Dorothy Wood is an expert beader, crafter and author who has written over 20 craft books on a variety of subjects. She also contributes to several well-known craft magazines. We asked Dorothy about the current trends for macramé and Kumihimo, and her latest book, The Knotting & Braiding Bible…
Why do you think that knotting and braiding have become so popular?
“I think the popularity of on-trend bracelets sold as designer jewellery pieces such as Shamballa bracelets and the Chan Luu wrap bracelets have caught both the public and bead shop owners imagination. Both of these styles use knotting and braiding techniques (macramé and switchback braiding) – and although selling for high prices in designer stores – are actually fairly easy and economical to make. Once the beading shops started buying in the ropes and cords, people wonder what else they can do!”
Which knots should all beginners learn first?
“The basic knots, in particular half hitches and overhand knots, are essential as they form the basis of all the other knotting techniques. Knowing how to tie a reef knot and a slip knot, and being familiar with what they look like, will help when you follow diagrams in the knotting section too. I think readers also need to become familiar with the knotting terms such as ‘working end’, ‘u-shaped bend’, ‘clockwise loop’, etc, so that they can read the instructions with ease.”
Which project should beginners start with?
“There are several sections in the book covering quite distinct techniques and so there is really no ‘correct’ place to start. One of the excellent decisions we made early on in the planning process was to incorporate mini-projects. These quick and easy designs give readers the opportunity to try techniques without having much practice – though of course the more you try a technique the quicker you’ll work and neater the finished result will be. At workshops I encourage people to go home and make the same project again – it’s always much better on the second attempt!”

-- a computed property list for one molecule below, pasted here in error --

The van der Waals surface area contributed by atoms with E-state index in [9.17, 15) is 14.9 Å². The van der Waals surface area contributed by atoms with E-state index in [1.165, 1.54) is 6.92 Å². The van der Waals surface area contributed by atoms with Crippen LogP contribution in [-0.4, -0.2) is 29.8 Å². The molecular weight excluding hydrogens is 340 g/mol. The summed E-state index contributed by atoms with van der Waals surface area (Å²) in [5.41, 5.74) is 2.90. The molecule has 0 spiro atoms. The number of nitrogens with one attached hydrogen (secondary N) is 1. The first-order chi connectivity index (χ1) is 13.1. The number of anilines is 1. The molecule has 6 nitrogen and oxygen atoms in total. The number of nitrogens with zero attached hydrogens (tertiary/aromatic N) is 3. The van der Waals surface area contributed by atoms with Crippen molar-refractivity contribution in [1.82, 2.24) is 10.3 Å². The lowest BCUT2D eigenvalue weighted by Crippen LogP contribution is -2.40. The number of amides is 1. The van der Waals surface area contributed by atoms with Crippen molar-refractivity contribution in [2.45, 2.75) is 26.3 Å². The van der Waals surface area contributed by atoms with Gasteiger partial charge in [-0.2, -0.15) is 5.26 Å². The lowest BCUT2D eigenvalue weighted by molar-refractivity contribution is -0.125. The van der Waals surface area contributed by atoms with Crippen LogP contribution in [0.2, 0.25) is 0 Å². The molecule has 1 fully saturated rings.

Which tool or piece of equipment could you not live without?
“Well you can’t really work Kumihimo unless you have a disc or plate, although there is a template in the back of the book so that you could cut one out of stiff card and get started straight away! I’ve always used foam core or simple taped cords onto the work surface but recently manufacturers have started to create handy small macramé boards that look a bit like a Kumihimo plate with slots around the edge. The board can be used for knotting, braiding and plaiting as well as macrame and the cords don’t get damaged when tucked into the slots.”
What are your top tips for anyone who’d like to try knotting and braiding?
“Go to your local bead shop or try an online supplier to source some cords and threads. It is good to have a selection of different types of cord so that you can dip in and out of the book trying different techniques to see what takes your fancy! Learn the technique before trying any of the main projects and then it will be much easier and the result better because you won’t have to keep undoing mistakes. Finally, make sure you start with plenty of cord – it’s almost impossible to add cord halfway through a technique, so check how much is needed before you start – macramé, for example, can require four times the finished length.”
Do you have any hints or tips for new trends?
“The handmade look for designer jewellery is set to continue as it has proved so successful over the last year or so. I think designers will be looking for ways to incorporate more textiles into their designs too. Plaiting into chain, using different beads and creating slight twists on current designs, such as wrapped bracelets, have been huge this year and other knotting and braiding techniques such as Kumihimo and Chinese knotting will become much more popular.”